A Dead Program: Hawaiian Cancels A330-800 Order, Switches to 787-9 Instead

March 7, 2018

 Artist's rendering of a Boeing 787-9 Dreamliner in Hawaiian Airlines' Livery. Courtesy of Hawaiian Airlines. 


Hawaiian Airlines announced Tuesday that it had signed a Letter of Intent (LOI) with Boeing for 10 Boeing 787-9 Dreamliners, with options for 10 more of the aircraft. This move comes after weeks of speculation that Hawaiian was going to be cancelling its Airbus A330-800 order and switch to the Boeing 787-9, after a rumor was posted on Leeham News & Content. Hawaiian is currently expected to take the first of the highly fuel-efficient jets starting in 2021. 


Airbus canceled the development of the A350-800, the smallest variant of the A350 XWB family, back in 2014, due to low demand for this aircraft. Airbus' CEO Fabrice Brégier believed that all existing customers will either "switch to the A350-900 or A330neo," and Hawaiian Airlines was certainly no exception. They originally ordered the smallest A350 variant to fly nonstop to Europe as well as other far-reaching Asian destinations from their home base in Honolulu, but was forced to order 6 A330-800s in place of the A350-800. 


Hawaiian Airlines is a siginficant Airbus customer in the United States. They currently operate a fleet of 24 Airbus A330-200 aircraft for their longhaul needs, and are currently taking delivery of a batch of Airbus A321neo narrowbody aircraft for routes to the U.S. West Coast. Due to the range limitations of the A330-200, Hawaiian is unable to expand beyond New York in the Western Hemisphere, or East Asia in the Eastern Hemisphere. At the time of the order, Hawaiian management touted the A330-800 as "an elegant solution," due to its fuel efficiency and commonality with current A330s. 


The A330-800, while slightly smaller than the 787-9, was actually not really in favor at Hawaiian, as they much preferred the A350 due to the fact that it had much more payload and range compared to the smaller A330. Hawaiian was not interested in switching to other variants of the A350, such as the A350-900, because it had too much capacity, meaning that it would be hard for Hawaiian to fill up these aircraft. Hawaiian was the only customer for the A330-800 variant of the aircraft. Now, the program currently has no orders, despite there being two aircraft in the test campaign at this moment.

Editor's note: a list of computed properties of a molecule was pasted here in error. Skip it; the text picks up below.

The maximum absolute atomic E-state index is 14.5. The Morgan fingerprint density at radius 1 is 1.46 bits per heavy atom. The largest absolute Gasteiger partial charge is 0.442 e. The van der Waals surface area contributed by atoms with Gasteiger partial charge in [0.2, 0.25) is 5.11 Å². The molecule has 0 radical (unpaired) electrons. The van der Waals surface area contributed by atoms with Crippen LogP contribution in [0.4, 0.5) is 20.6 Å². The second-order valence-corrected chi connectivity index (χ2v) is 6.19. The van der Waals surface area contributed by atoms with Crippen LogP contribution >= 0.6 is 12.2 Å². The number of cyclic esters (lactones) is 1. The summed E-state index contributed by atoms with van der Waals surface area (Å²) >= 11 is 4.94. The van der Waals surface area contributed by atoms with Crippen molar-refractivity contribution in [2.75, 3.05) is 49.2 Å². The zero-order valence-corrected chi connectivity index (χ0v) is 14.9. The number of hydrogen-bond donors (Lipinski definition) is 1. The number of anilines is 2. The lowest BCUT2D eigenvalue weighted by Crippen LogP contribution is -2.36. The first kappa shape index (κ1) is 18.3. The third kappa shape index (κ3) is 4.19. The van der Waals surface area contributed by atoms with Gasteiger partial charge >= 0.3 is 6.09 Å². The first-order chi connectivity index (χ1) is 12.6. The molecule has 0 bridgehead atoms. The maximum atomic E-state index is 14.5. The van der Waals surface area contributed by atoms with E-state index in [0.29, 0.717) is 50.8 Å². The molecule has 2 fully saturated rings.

As the first aircraft to be primarily constructed using carbon fiber, the Boeing 787 Dreamliner possesses many passenger-friendly features such as large windows with electronic dimming, a much quieter cabin, as well as larger overhead luggage bins. In order, its carbon fiber construction makes the aircraft much lighter than competitors; its fuel-efficient General Electric GEnX engines, selected by Hawaiian, also offer an improved fuel economy over the A330neo. 


Upon announcing the order, Hawaiian Airlines' CEO Peter Ingram stated that "the Dreamliner combines excellent comfort for our guests with fantastic operational performance and will allow us to continue modernizing our fleet into the next decade." Furthermore, "it has more seating capacity than Hawaiian’s current wide-body fleet, which will allow us to further build upon our successful growth in Asia."


Are you excited to be flying on Hawaiian's new 787-9 soon? 

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